It is a mistake to consider the making of puff-paste too difficult for any but an experienced cook to undertake. No one need hesitate to attempt it, and if the few simple rules are strictly observed there will be success. The materials are few and inexpensive, and within the compass of the most moderate household. If light, good pastry can be substituted for the sodden crust of the ordinary pie, it will be found not only more palatable, but far more digestible and wholesome. Confections of puff-paste can be served on all occasions, and always make an acceptable dish, whereas ordinary pastry is excluded from any but the most informal service.
The most important rule for making puff-paste, and the secret of success, is to have cold paste and a hot oven. It is well to have a marble slab to roll it on, but this is not positively essential. A warm, damp day should be avoided. The paste will keep on ice for a day or two before it is baked, and for several days in a dry place after it is baked, and if placed in the oven for a few moments just before serving, it will have the same crispness as when just baked. If there is no room colder than the kitchen to work in when mixing the paste, stand by an open window or in a current of air, for it is necessary to keep the paste cold during the whole time of preparing it. Use pastry flour if convenient (Plant's St. Louis Flour). It car be obtained at all first-class grocers. It has a very fine grain and can easily be distinguished from ordinary flour by rubbing a little between the thumb and forefinger.
½ pound or 1 cupful of butter. ½ pound or 2 cupfuls of flour.
½ teaspoonful of salt.
¼ to ½ cupful of ice-water.
1st. Put the butter in a bowl of ice-water, and work it with the hand until it becomes smooth and flexible; then place it in a napkin and knead it a little to free it from moisture. Pat ii into a flat square cake, and place it on the ice until ready to use.
2d. Sift the flour and salt together on a board or marble slab reserve a little flour to be used for dusting the slab. Make a well in the center, and pour in a part of the water. Work in the flour, and use enough water to make a smooth paste. The exact amount of water cannot be given, as at certain times the flour absorbs more than at others. Gather in all the crumbs, and work the paste as you would bread dough until it becomes smooth. Roll it in a napkin, and place it on ice for fifteen minutes, that it may become thoroughly cold.
3d. Sprinkle the slab lightly with flour. Roll the cold paste into a square piece; place the cold butter in the center, and fold the paste over it, first from the sides and then the ends, keeping the shape square, and folding so the butter is completely incased, and cannot escape through the folds when rolled. This must be absolutely guarded against at all times, and can be prevented if the paste is rolled evenly and folded properly. Turn the folded side down, and with a rolling-pin roll it lightly away from you into a long, narrow strip, keeping it as even as possible. Fold it over, making three even layers of paste. This is called "giving it one turn"; then roll the folded strip again, and fold as before. This must be repeated until it has had six turns, which is as many as it should receive to give it its greatest lightness. After each turn, if it shows signs of softening, otherwise after each two turns, wrap the paste in a napkin, and place it in a pan, which should be placed between two other pans containing cracked ice, and let it remain there twenty to thirty minutes. Great care must be used in rolling the paste to keep the edges even, so that the layers will be even, and to roll lightly and always away from you, so as not to break the air-bubbles which give the lightness to the paste. The rolling is made easier by lightly pounding as well as rolling the paste. After each folding press the edges gently with the rolling-pin to shut in the air, and turn the paste so as to roll in a different direction. The paste should slip on the slab. If it does not, it sticks, and must be put on the ice at once. When it has had six turns cut it into the desired forms, and place again on the ice for twenty to thirty minutes before putting it in the oven. The trimmings, put together and rolled, make a good bottom crust for tart bands, or a top crust for mince pies.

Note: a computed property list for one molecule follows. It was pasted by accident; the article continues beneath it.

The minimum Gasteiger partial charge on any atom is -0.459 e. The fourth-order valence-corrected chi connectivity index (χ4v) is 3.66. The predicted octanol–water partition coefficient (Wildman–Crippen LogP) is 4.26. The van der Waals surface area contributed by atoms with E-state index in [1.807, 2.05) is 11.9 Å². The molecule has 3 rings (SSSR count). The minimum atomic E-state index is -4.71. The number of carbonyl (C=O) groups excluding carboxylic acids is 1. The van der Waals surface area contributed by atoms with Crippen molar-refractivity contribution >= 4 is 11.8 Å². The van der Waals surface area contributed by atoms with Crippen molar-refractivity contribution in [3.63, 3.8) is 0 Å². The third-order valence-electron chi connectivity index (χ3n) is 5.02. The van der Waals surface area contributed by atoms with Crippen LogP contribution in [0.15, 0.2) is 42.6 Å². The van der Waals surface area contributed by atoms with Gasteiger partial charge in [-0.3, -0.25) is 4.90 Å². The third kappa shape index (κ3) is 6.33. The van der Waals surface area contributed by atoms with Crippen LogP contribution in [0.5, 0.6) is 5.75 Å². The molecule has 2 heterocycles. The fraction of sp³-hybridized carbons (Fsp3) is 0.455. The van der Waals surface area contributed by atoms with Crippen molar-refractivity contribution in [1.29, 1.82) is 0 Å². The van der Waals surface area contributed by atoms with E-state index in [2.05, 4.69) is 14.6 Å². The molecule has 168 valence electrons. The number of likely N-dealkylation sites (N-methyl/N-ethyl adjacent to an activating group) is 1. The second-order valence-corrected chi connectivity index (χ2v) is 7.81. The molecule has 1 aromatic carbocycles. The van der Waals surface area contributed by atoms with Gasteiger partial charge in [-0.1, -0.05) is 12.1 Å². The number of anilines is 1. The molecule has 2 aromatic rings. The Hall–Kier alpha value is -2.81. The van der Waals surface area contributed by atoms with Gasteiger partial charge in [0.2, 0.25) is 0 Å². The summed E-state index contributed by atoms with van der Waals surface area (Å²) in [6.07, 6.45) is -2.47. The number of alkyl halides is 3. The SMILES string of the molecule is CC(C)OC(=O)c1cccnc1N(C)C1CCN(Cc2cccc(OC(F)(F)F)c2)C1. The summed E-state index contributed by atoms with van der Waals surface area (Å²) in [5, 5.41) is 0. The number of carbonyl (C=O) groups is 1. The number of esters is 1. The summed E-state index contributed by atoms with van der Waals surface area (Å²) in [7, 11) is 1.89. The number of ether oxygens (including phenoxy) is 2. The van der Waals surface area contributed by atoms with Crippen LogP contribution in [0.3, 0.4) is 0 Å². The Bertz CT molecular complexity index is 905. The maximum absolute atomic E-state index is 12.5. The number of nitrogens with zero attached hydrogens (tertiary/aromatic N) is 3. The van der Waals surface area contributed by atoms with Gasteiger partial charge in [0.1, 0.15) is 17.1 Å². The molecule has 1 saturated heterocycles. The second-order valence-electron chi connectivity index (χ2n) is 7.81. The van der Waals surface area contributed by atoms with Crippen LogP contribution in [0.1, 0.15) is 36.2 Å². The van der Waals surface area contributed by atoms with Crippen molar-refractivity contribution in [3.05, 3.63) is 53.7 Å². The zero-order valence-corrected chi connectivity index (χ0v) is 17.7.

THREE PANS ARRANGED FOR CHILLING PUFF PASTE - THE UPPER AND UNDER ONES HOLDING CRACKED ICE, THE CENTER ONE HOLDING THE PASTE WRAPPED IN A NAPKIN.
The baking of puff-paste is as important a matter as the rolling. The oven must be very hot, with the greatest heat at the bottom, so the paste may rise before it begins to brown; therefore put it on the bottom of the oven and lay a paper on the shelf for a few minutes. Do not open the door for the first five minutes. It is essential to have the oven very hot. It must not, however, scorch the paste, and if it scorches open the draughts at once, and place a basin of ice-water in the oven to lower the temperature. The amount given in this receipt makes about six pate shells or one vol-au-vent case.